The counterattacks started out well for the French with the Guards Infantry and 4c routing the I Corps outside of Aspern. Even though routed, the Austrian commander halted the retreat quickly and overall Austrian morale was not impacted. However, the rest of the assault miscarried badly. 2b was forced to withdraw in the face of stiff resistance of the Austrian Advanced Guard. Meanwhile, the Reserve Cavalry committed reserves in a desperate attempt to push back the Austrian II Corps. Seeing their support on the left fall back prematurely, the Cavalry panicked and routed towards the bridgehead. There they found the pontoons damaged and broke. Their cries of all being lost spread quickly through the army and morale plummeted.
TURN 15: Afternoon May 23rd (Morale: French 1, Austrian 5 )
Smelling blood Charles called on all his units to force march to the attack. However, the forces were exhausted and moved forward cautiously. Nevertheless, Charles aligned his forces to continue the push to seize Aspern. The Advance Guard, although outnumbered was able to force the French 2b Corps to retreat. Forced to retreat across the line of fire of the Austrian IVa, 2b broke. This reduces the French morale to 0 and the Austrians won the battle.
This was an interesting game that illustrated the dramatic swings of fortune that can happen in Aspern-Essling. The first day was slow paced with the French frustrated by issues with the pontoon bridge and the Austrians slow to activate and concentrate. Morale was fairly even by the end of the day with the French expending morale with forced marches. Even though the denied the Austrians the +2 morale recovery over night by holding the Marchfeld towns, they could not recover morale due to the damaged bridges.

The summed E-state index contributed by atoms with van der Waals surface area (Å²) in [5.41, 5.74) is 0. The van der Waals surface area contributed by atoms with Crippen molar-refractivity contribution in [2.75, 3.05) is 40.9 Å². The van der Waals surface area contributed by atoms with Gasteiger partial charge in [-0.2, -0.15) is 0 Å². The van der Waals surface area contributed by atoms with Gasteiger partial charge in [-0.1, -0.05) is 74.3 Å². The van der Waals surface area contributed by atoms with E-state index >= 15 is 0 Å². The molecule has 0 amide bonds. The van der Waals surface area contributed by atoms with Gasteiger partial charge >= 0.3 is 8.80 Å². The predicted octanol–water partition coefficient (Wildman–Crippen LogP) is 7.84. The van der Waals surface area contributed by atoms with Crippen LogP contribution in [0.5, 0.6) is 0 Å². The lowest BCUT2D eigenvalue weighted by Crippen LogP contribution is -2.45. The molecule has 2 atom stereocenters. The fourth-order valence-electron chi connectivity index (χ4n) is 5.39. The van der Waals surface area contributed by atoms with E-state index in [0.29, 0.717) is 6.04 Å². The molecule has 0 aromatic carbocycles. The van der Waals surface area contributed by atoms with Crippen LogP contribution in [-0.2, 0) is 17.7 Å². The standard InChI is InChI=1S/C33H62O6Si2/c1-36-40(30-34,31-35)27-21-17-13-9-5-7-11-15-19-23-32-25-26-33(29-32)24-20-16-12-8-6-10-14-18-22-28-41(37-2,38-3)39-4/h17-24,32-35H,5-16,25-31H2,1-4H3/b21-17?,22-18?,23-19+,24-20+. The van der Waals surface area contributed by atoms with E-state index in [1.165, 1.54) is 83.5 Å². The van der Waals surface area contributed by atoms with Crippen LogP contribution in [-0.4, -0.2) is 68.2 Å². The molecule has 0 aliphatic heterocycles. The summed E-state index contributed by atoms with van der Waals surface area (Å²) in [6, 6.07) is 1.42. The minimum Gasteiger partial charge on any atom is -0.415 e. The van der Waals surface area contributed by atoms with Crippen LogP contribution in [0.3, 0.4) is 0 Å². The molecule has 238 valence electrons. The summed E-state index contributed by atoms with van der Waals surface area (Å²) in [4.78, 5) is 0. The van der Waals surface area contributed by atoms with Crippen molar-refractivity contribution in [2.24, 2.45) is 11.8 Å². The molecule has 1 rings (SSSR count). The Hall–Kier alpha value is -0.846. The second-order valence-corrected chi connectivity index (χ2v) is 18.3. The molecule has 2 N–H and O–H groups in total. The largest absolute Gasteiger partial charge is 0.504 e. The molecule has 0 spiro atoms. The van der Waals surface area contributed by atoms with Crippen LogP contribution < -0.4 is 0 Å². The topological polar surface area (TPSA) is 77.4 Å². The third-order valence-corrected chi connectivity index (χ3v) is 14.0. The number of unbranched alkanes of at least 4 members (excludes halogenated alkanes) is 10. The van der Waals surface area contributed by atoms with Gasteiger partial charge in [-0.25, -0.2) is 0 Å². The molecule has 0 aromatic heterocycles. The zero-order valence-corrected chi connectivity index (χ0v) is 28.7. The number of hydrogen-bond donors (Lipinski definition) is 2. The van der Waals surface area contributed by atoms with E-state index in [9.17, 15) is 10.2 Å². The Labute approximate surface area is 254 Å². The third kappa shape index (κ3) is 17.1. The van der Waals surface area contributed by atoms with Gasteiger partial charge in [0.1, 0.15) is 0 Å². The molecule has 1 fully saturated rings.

The second day brought a lot of action. The Austrians concentrated a portion of their army in the morning and were assaulting the outskirts of Aspern by mid day. In a dramatic swing of fortune the French repaired the bridges and assisted by a timely charge of the reserve cavalry were able to rout the two most powerful Corps in the Austrian army. The French attempted to press their advantage during the afternoon but although enjoying some success in the center the Austrian flanks held admirably. At dusk, Napoleon was able to seize the key Marchfeld towns and things looked good although he was worried about the delay in reinforcements. However, a strong coordinated attack by Charles that evening with his rallied Corps changed the momentum for good.
The morning of the third day saw Napoleon retreating toward the fortified towns while bringing up his rallied troops and reinforcements. Morale was dangerously low for both sides. Charles pressed the attack outside of Aspern in the midday and afternoon. With the pontoons damaged and French units routing and then breaking when realizing they couldn’t cross, the situation quickly deteriorated for the French and the suffered a decisive loss when their morale went to 0.
One heck of an ending for the game. Like many of my test games the French can get hemmed in with their backs to the Danube and nowhere to move after bad combat results.
Thanks so much for sharing a great AAR game session